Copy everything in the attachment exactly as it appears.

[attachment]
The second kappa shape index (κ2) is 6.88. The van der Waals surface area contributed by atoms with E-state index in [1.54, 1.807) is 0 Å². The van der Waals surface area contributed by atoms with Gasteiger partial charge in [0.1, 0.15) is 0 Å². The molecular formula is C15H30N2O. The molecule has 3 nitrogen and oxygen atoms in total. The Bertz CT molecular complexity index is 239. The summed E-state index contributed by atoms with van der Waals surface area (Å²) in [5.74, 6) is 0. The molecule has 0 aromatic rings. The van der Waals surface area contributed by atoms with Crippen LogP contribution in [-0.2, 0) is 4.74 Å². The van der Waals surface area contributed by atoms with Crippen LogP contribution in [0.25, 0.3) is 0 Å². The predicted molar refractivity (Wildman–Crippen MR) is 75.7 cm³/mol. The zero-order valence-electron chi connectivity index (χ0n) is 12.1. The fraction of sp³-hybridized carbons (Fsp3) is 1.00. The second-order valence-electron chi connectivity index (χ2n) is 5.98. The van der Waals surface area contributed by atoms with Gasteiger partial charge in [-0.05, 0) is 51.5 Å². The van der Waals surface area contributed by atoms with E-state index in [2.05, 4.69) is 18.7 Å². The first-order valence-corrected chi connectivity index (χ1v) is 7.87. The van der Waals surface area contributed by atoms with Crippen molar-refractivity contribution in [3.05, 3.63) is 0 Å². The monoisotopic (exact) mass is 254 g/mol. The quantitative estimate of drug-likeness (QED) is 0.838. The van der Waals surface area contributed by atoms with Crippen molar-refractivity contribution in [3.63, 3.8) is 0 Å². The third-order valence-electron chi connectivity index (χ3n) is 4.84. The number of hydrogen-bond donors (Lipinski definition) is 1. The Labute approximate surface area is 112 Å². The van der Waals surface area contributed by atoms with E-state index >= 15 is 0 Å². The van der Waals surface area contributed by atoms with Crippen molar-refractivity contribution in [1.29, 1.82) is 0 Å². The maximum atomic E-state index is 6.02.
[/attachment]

The second kappa shape index (κ2) is 6.88. The van der Waals surface area contributed by atoms with E-state index in [1.54, 1.807) is 0 Å². The van der Waals surface area contributed by atoms with Gasteiger partial charge in [0.1, 0.15) is 0 Å². The molecular formula is C15H30N2O. The molecule has 3 nitrogen and oxygen atoms in total. The Bertz CT molecular complexity index is 239. The summed E-state index contributed by atoms with van der Waals surface area (Å²) in [5.74, 6) is 0. The molecule has 0 aromatic rings. The van der Waals surface area contributed by atoms with Crippen LogP contribution in [-0.2, 0) is 4.74 Å². The van der Waals surface area contributed by atoms with Crippen LogP contribution in [0.25, 0.3) is 0 Å². The predicted molar refractivity (Wildman–Crippen MR) is 75.7 cm³/mol. The zero-order valence-electron chi connectivity index (χ0n) is 12.1. The fraction of sp³-hybridized carbons (Fsp3) is 1.00. The second-order valence-electron chi connectivity index (χ2n) is 5.98. The van der Waals surface area contributed by atoms with Gasteiger partial charge in [-0.05, 0) is 51.5 Å². The van der Waals surface area contributed by atoms with E-state index in [2.05, 4.69) is 18.7 Å². The first-order valence-corrected chi connectivity index (χ1v) is 7.87. The van der Waals surface area contributed by atoms with Crippen molar-refractivity contribution in [3.05, 3.63) is 0 Å². The monoisotopic (exact) mass is 254 g/mol. The quantitative estimate of drug-likeness (QED) is 0.838. The van der Waals surface area contributed by atoms with Crippen molar-refractivity contribution in [3.63, 3.8) is 0 Å². The third-order valence-electron chi connectivity index (χ3n) is 4.84. The number of hydrogen-bond donors (Lipinski definition) is 1. The Labute approximate surface area is 112 Å². The van der Waals surface area contributed by atoms with E-state index >= 15 is 0 Å². The van der Waals surface area contributed by atoms with Crippen molar-refractivity contribution in [1.29, 1.82) is 0 Å². The maximum atomic E-state index is 6.02.